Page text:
April 27, 2021 11:39
President Moon Jae-in on Monday promised to speed up Korea's glacially slow coronavirus vaccination drive amid growing fears that even the modest target of achieving herd immunity by November is now a pipe dream.
"We have acquired the necessary variety of vaccines according to inoculation priority and herd immunity timing," Moon told senior Cheong Wa Dae officials. "We have a goal of reaching herd immunity faster."
The government on Sunday claimed a new contract with Pfizer has now secured enough vaccines for 99 million people.
Moon blamed the endless vaccination delays in Korea on other countries. "Infectious diseases such as COVID-19 require international solidarity and cooperation, but the reality is not like that. When their own situations became urgent, federations and international cooperation were neglected, and now countries are sealing their borders and restrict and hoard vaccines."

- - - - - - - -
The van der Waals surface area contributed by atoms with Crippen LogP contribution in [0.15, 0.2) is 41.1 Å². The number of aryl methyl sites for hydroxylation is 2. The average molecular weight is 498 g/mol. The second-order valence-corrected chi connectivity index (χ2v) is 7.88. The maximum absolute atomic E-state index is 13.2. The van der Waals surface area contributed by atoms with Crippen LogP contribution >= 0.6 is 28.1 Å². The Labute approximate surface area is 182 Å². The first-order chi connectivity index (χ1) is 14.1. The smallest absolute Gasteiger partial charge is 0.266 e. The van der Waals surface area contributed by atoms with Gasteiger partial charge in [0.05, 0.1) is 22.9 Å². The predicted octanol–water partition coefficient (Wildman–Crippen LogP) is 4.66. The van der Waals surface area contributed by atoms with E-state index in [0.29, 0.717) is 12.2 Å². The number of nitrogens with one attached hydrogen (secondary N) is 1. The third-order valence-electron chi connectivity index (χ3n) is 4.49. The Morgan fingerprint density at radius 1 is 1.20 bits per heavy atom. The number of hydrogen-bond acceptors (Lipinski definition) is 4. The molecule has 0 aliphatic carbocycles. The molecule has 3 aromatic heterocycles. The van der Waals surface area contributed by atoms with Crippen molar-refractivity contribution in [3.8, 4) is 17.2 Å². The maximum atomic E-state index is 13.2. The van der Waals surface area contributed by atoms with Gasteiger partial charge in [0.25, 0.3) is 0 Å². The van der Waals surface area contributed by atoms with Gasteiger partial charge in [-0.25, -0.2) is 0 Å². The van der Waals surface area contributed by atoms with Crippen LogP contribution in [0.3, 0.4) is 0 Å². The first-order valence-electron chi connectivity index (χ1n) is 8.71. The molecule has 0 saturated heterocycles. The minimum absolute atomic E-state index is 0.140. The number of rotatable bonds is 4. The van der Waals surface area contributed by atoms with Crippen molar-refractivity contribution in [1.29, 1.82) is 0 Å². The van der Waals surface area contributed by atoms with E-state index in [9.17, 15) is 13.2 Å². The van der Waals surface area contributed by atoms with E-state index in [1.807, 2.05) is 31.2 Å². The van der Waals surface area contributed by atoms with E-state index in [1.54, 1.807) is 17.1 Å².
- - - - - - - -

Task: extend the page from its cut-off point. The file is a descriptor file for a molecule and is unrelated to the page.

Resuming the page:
For good measure, he tried to deflect criticism of his government's failure to secure enough vaccines on time by urging people not to "politicize the issue" and "foment vague fears over vaccine supply and inoculations."
To achieve the November target, the government would have to provide first injections to 12 million people and second injections to 3.8 million by the end of June, and another 36 million first jabs by September so they can have their second jabs by November.
But health experts say that would require not only a massive acceleration of the laggard vaccination program but restoring confidence in the vaccines after fears of side effects.
The uptake for the AstraZeneca vaccine among police, firefighters and other frontline public servants who became eligible on Monday stands at only 58 percent.
The government says it is mulling "incentives" for people who get vaccinated at some point in the second half.
Meanwhile, the daily tally of new coronavirus infections stood at 512 as of Tuesday morning.
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